Los Angeles Rams Look to Exploit New Kickoff Rule: Correct Scheme Could Give Significant Early Season Advantage

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Still haven’t figured out the new NFL Kickoff Rules? Don’t worry. You’re not alone. Even Los Angeles Rams special team coordinator, Chase Blackburn, is still trying to wrap his mind around the best way to scheme up both the kicking and the receiving sides of one of the most sweeping rule changes in the game’s history. The one thing he is certain of is that whoever gains mastery of the changes will have a distinct advantage, especially early in the 2024 season.

“That’s one of the coolest things about the the role that we’re in right now, special teams coordinators, is whoever can get in front of this the fastest,” Blackburn said, “is probably going to have an advantage to win one or two games early in the season. [This will make] a big difference of maybe the outcome of what your season looks like in the long term.”

Blackburn spent about 10 minutes with the media after Tuesday’s organized team activities session fielding questions about how the team has gone about hammering out the best possible way to gain that significant early season advantage.

How Are The Los Angeles Rams Approaching the New Kickoff Rules?

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Los Angeles Rams Kicker, Joshua Karty: Kirby Lee-USA TODAY Sports Credit: Kirby Lee-USA TODAY Sports

Based on his stream-of-consciousness response, it is apparent that his ideas are fluid and evolving as practices reveal what works and what doesn’t. When asked how he has been describing the new rules to players,

“It’s like freeze tag almost. You’re frozen until the ball’s touched or hits the ground. It’s just such a unique play with its own rules kind of for set. Right now, [it is] still evolving with the play as it evolves.”

He expanded on his thinking about all the factors that go into how the changes affect the down. Both offensive and defensive coaches and players have been involved.

“Offensive guys involved in the ways we want to run some plays and return units. Then having our defensive guys involved in the way we want to cover and create some levels of the defense.”

Blackburn described it several times as an “offensive-defensive play”

As of now the Ram and Blackburn are looking to lay the groundwork for when helmets and pads come on at training camp at the end of July. But they aren’t waiting until then to ask all the important questions.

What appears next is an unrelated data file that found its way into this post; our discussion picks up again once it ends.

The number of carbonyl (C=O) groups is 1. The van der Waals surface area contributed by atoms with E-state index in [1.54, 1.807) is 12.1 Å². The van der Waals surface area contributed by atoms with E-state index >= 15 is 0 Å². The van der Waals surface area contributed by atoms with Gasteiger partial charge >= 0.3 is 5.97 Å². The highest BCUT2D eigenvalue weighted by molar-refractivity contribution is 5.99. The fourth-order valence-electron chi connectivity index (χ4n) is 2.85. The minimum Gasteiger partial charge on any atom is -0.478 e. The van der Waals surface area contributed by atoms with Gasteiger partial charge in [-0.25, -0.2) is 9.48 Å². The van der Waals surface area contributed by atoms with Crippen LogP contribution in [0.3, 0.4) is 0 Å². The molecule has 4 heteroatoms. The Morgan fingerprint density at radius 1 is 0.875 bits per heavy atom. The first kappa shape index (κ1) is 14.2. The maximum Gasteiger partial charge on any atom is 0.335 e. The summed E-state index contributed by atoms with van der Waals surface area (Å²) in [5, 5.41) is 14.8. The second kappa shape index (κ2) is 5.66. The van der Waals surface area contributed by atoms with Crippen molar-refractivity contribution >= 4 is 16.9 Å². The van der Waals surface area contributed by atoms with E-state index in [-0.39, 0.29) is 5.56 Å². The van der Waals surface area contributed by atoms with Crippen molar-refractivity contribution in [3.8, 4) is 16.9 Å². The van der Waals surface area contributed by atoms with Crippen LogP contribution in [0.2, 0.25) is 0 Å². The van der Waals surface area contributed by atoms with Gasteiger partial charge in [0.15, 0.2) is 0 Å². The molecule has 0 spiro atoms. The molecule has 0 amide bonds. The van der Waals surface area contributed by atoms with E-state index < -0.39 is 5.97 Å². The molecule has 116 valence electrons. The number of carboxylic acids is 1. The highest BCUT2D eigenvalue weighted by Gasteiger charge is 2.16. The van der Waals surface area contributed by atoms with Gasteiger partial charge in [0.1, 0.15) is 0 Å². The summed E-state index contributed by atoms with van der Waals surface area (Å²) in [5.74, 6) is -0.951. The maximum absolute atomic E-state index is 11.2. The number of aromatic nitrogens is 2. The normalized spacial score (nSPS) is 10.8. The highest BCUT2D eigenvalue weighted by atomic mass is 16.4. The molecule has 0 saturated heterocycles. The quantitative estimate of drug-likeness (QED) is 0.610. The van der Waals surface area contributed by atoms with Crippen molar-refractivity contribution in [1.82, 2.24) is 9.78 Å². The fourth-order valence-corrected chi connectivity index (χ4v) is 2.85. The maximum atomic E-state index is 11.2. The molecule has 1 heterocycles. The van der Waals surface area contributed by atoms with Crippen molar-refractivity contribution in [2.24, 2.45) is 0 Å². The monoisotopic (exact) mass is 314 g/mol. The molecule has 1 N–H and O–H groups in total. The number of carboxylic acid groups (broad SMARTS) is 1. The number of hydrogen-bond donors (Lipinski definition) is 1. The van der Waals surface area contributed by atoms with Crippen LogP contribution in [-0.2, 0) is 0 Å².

“What we’re looking for is developing some basic fundamentals, working through some concepts and some schemes as well as even some install progressions to get into training camp.”

“Once you feel it as a whole perspective, it changes your outlook. You think which body types can be used. And what scheme can you use. And where can you place the ball with the kicker. How good and how accurate can they be?”

Blackburn’s Return Scheme Thinking

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 I’ve had a bunch of guys in the office this offseason just talking about ways in which they thought maybe we could get some you know some gap schemes some zone plays. Some kind of inside zone where you roll one gap at a time back. Your trap schemes. Your toss cracks.

All those things come into play now, where you’re doing different things and trying to get it onto the second level. It’s the way I describe it, it’s almost like a fourth and short play.”

“There is no middle linebacker safety in the back end to stop it.”

“[If] it gets to the second level of the defense it’s probably a touchdown.” 

Who and How Many Rams Returners?

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Blackburn also discussed the trouble of having only one returner in the landing zone, which would allow the benefit of an additional blocker. Blackburn seemed to be leaning toward having two returners, as one played would have to cover the length and the width of the landing zone, 25×53.3 yards.

Blackburn was quite complimentary toward Boston Scott and his experience and leadership ability on special teams.

“[Scott’s] done a really nice job. He’s done both punt return and kick return. Awesome to have him here. Great veteran presence. Really taking a leadership role even immediately. In the punt team, moving him around from wing to personal protector, making the calls, going back and forth. Even today, as you if you guys saw it out here, today. Then obviously from a dual returner perspective just a great guy, great human, awesome teammate, and [he’s] really showing the way right now.

Blackburn also noted that newly drafted defensive end, Jared Verse, expressed interest in returning kicks. the idea garnered laughs from the media scrum.

No Kicker on Kickoffs?

The Kansas City Chiefs special teams coordinator, Dave Toub, floated the idea of using a defender as a kicker to ensure that the placekicker won’t be forced to make tackles but also to create more levels within the return defense. Blackburn acknowledged that the Rams had entertained the idea, but was skeptical a non-kicker would have the appropriate amount of finesse to place the ball accurately.

“You’re not looking to have your kicker make a ton of tackles and you don’t want to get hurt. So yeah there’s a little bit of thought that goes into it. But also again there’s not too many position players that you could bank on having 80% of the kicks without a traditional [kicker].

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